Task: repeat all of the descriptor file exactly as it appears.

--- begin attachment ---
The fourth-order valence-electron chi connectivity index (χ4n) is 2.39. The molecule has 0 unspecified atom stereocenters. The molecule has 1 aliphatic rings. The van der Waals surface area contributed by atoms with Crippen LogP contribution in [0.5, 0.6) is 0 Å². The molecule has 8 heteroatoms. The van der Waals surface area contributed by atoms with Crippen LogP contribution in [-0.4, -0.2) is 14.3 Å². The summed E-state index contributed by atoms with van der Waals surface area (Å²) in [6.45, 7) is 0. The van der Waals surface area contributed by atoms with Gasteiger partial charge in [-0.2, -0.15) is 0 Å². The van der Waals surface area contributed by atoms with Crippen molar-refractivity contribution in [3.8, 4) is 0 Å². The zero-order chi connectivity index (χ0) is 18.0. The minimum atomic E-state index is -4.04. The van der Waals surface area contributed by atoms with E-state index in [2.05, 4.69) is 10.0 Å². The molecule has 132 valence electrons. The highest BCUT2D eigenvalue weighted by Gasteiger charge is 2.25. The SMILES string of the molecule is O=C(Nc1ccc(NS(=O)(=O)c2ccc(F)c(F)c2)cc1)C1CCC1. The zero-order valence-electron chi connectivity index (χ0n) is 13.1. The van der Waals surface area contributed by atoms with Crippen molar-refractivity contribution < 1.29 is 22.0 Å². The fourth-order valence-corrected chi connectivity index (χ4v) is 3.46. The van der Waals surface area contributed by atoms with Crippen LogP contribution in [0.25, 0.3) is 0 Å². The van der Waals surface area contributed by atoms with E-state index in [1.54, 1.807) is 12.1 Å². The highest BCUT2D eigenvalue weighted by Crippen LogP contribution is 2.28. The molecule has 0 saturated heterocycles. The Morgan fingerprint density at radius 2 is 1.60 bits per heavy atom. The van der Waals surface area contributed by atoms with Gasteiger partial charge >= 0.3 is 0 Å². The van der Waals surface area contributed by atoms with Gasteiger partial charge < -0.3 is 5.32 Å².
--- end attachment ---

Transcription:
The fourth-order valence-electron chi connectivity index (χ4n) is 2.39. The molecule has 0 unspecified atom stereocenters. The molecule has 1 aliphatic rings. The van der Waals surface area contributed by atoms with Crippen LogP contribution in [0.5, 0.6) is 0 Å². The molecule has 8 heteroatoms. The van der Waals surface area contributed by atoms with Crippen LogP contribution in [-0.4, -0.2) is 14.3 Å². The summed E-state index contributed by atoms with van der Waals surface area (Å²) in [6.45, 7) is 0. The van der Waals surface area contributed by atoms with Gasteiger partial charge in [-0.2, -0.15) is 0 Å². The van der Waals surface area contributed by atoms with Crippen molar-refractivity contribution in [3.8, 4) is 0 Å². The zero-order chi connectivity index (χ0) is 18.0. The minimum atomic E-state index is -4.04. The van der Waals surface area contributed by atoms with E-state index in [2.05, 4.69) is 10.0 Å². The molecule has 132 valence electrons. The highest BCUT2D eigenvalue weighted by Gasteiger charge is 2.25. The SMILES string of the molecule is O=C(Nc1ccc(NS(=O)(=O)c2ccc(F)c(F)c2)cc1)C1CCC1. The zero-order valence-electron chi connectivity index (χ0n) is 13.1. The van der Waals surface area contributed by atoms with Crippen molar-refractivity contribution < 1.29 is 22.0 Å². The fourth-order valence-corrected chi connectivity index (χ4v) is 3.46. The van der Waals surface area contributed by atoms with Crippen LogP contribution in [0.25, 0.3) is 0 Å². The van der Waals surface area contributed by atoms with E-state index in [1.54, 1.807) is 12.1 Å². The highest BCUT2D eigenvalue weighted by Crippen LogP contribution is 2.28. The molecule has 0 saturated heterocycles. The Morgan fingerprint density at radius 2 is 1.60 bits per heavy atom. The van der Waals surface area contributed by atoms with Gasteiger partial charge >= 0.3 is 0 Å². The van der Waals surface area contributed by atoms with Gasteiger partial charge < -0.3 is 5.32 Å².